Seeing the Better City
6 x 9
6 x 9
In order to understand and improve cities today, personal observation remains as important as ever. While big data, digital mapping, and simulated cityscapes are valuable tools for understanding urban space, using them without on-the-ground, human impressions risks creating places that do not reflect authentic local context. Seeing the Better City brings our attention back to the real world right in front of us, focusing it once more on the sights, sounds, and experiences of place in order to craft policies, plans, and regulations to shape better urban environments.
Through clear prose and vibrant photographs, Charles Wolfe shows those who experience cities how they might catalog the influences of urban form, neighborhood dynamics, public transportation, and myriad other basic city elements that impact their daily lives. He then shares insights into how they can use those observations to contribute to better planning and design decisions. Wolfe calls this the “urban diary” approach, and highlights how the perspective of the observer is key to understanding the dynamics of urban space. He concludes by offering contemporary examples and guidance on how to use carefully recorded and organized observations as a tool to create change in urban planning conversations and practice.
From city-dwellers to elected officials involved in local planning and design issues, this book is an invaluable tool for constructive, creative discourse about improving urban space.
"A toolkit for fine-tuning your observational acumen...this type of close, thoughtful looking is a way to snap out of the stupor of the daily grind and parse the details that are so easily overshadowed. But, Wolfe writes, it's also a way to think about how to shape the future."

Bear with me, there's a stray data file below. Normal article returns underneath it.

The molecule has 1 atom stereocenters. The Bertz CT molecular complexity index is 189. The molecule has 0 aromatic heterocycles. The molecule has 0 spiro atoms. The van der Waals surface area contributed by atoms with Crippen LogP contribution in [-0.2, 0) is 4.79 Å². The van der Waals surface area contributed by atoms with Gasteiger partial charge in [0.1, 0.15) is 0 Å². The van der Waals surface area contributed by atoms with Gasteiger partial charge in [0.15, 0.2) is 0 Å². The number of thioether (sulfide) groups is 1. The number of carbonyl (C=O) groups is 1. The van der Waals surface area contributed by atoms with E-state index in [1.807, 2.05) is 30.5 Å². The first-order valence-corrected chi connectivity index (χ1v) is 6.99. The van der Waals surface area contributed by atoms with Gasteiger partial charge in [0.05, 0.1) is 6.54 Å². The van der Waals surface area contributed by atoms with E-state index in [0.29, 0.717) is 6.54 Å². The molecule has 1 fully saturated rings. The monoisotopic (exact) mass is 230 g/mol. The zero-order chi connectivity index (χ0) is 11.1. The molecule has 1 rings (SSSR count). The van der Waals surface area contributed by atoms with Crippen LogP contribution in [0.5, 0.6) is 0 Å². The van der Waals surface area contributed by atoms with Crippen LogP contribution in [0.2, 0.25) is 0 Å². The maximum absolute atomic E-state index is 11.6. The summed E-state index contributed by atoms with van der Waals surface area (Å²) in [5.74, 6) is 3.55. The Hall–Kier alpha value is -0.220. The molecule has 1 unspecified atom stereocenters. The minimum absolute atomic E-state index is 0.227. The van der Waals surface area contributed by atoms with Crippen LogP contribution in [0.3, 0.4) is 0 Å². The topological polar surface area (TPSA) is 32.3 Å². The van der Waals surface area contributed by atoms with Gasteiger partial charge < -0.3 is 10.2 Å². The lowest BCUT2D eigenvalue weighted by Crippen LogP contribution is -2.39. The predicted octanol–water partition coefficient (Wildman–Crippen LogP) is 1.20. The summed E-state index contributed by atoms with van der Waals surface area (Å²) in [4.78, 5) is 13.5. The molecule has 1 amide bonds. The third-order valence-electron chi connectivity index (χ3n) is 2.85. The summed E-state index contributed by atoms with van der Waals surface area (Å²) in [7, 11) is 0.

"Absorbing...[Wolfe] encourages readers to think with our eyes and communicate with visual imagery in order to improve our cities."
"A book of insightful urban observation...works well as a detailed how-to instruction manual on capturing the essence of place."
"With this book Wolfe has created a detailed how-to for personal observation, for whatever reason the observer chooses."
Landscape Architecture Magazine
"As a guide for becoming a better observer, Seeing the Better City is highly successful. Wolfe provides a structured template for an urban diary, but invites readers to construct their own."
ASLA's The Dirt
"A comprehensive toolkit for helping us reintroduce the human experience into urban planning."
"Touching on historical examples, from Berenice Abbott’s Changing New York series from the '30s, to neighborhood debates of today's changing modern metropolis, Wolfe outlines a philosophy that reflects his multihyphenate nature, blending the artistic approach of a photographer with the rigor of a lawyer."
"Argues that city-dwellers are more than just passive participants in the urban experience...By using [Wolfe's] urban diary method, pedestrians can change a city just by walking through it and taking note of what they see. Wolfe is arguing for more than just strength in numbers—he's training us to become better city-dwellers—to advocate for the things that would make the city better."
Seattle Review of Books